Matchmaking Is Ruining Multiplayer Games

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I Think Call of Duty: Modern Warfare 2 Is a Complete Mess 4
Credit: Activision

Modern games come complete with comprehensive matchmaking systems, nowadays, but things weren’t always like the way they are now. In fact, multiplayer was oftentimes a very different experience playing older games. What’s more is that matchmaking today oftentimes undercuts the larger multiplayer experience, making games worse. So, in this article, we’ll explain exactly why matchmaking is ruining multiplayer games.

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How Matchmaking Used to Work

How Matchmaking Used to Work
Credit: Activision

Funny enough, if you go back far enough, matchmaking wasn’t a thing. It’s still like this in some smaller games today, but you used to play games online with a server browser, no matchmaking required. Essentially, you’d see a list of servers you could join with different game modes and different maps, and you’d pick a server to connect to and that was that.

However, matchmaking has been around for a long time, too. Historically, matchmaking usually stuck with the age-old adage ping is king. Sometimes, you’d find systems where the game tried to match you with people of a similar level and the like, but across the board, the most important thing matchmaking did was find you games you had a good connection to, nothing more and nothing less.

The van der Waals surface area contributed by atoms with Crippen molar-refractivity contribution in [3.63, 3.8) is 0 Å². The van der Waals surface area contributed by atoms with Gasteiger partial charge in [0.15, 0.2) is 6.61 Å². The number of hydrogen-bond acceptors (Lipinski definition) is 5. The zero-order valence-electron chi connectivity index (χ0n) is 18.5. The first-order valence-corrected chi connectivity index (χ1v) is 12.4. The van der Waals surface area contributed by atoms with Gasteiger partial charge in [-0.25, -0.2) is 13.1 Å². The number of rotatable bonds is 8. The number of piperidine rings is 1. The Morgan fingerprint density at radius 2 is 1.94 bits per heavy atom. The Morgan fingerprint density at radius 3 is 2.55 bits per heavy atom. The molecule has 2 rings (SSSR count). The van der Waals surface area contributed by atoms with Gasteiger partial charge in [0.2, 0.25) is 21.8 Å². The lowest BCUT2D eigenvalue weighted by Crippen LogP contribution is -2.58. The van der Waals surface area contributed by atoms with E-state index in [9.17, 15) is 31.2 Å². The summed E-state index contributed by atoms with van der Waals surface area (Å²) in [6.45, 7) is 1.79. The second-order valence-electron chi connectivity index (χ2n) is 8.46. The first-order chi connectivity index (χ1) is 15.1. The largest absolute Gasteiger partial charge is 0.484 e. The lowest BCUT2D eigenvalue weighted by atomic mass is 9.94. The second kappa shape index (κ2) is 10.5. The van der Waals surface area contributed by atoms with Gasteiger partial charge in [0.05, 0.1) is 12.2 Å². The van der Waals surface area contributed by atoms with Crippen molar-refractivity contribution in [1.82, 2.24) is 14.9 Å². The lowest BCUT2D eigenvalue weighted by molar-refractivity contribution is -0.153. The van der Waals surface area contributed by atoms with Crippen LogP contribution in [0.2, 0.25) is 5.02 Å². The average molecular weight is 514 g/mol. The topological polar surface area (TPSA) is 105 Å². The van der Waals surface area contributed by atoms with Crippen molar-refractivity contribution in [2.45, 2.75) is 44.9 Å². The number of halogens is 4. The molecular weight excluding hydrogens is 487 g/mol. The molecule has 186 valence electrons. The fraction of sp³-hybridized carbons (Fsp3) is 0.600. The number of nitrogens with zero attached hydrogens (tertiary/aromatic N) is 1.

Ranked matchmaking has also been around for a long time, now. Outside of traditional matchmaking, sometimes you’d find ranked matchmaking. These systems worked pretty simply and pretty universally: In short, you’d start off at a certain rank or skill-rating, and as you lost games you’d go down, while if you won games, you’d go up. When you searched for a game, the system would try and pair you with people of the same rating or ranking.

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That’s how matchmaking worked, in general, for a long time, but today, the way matchmaking works across video games is very different.


How Matchmaking Works Now

How Matchmaking Used to Work 2
Credit: Activision

Skill-based matchmaking (SBMM) is quite the hot topic nowadays, but it’s actually something of a misnomer because modern matchmaking systems don’t usually (if ever) have anything to do with actual skill or finding you people to play with at your level. Modern matchmaking is better called engagement-optimized matchmaking, or EOMM.

So, what’s EOMM, exactly, and how is it different from the SBMM that everyone seems to be complaining about online? Well, for starters, skill-based matchmaking does exist to an extent today as it did in the past with ranked matchmaking. In some modes in some games, you’ll be assigned a skill-rating, and as you play, your rating will go up and down depending on how you do, while the game will matchmake you with players of a similar rating.

But this isn’t the kind of system that people are complaining about when they complain about SBMM. What they’re actually complaining about is EOMM, the kind of matchmaking that dominates most modes in most games, outside of competitive playlists.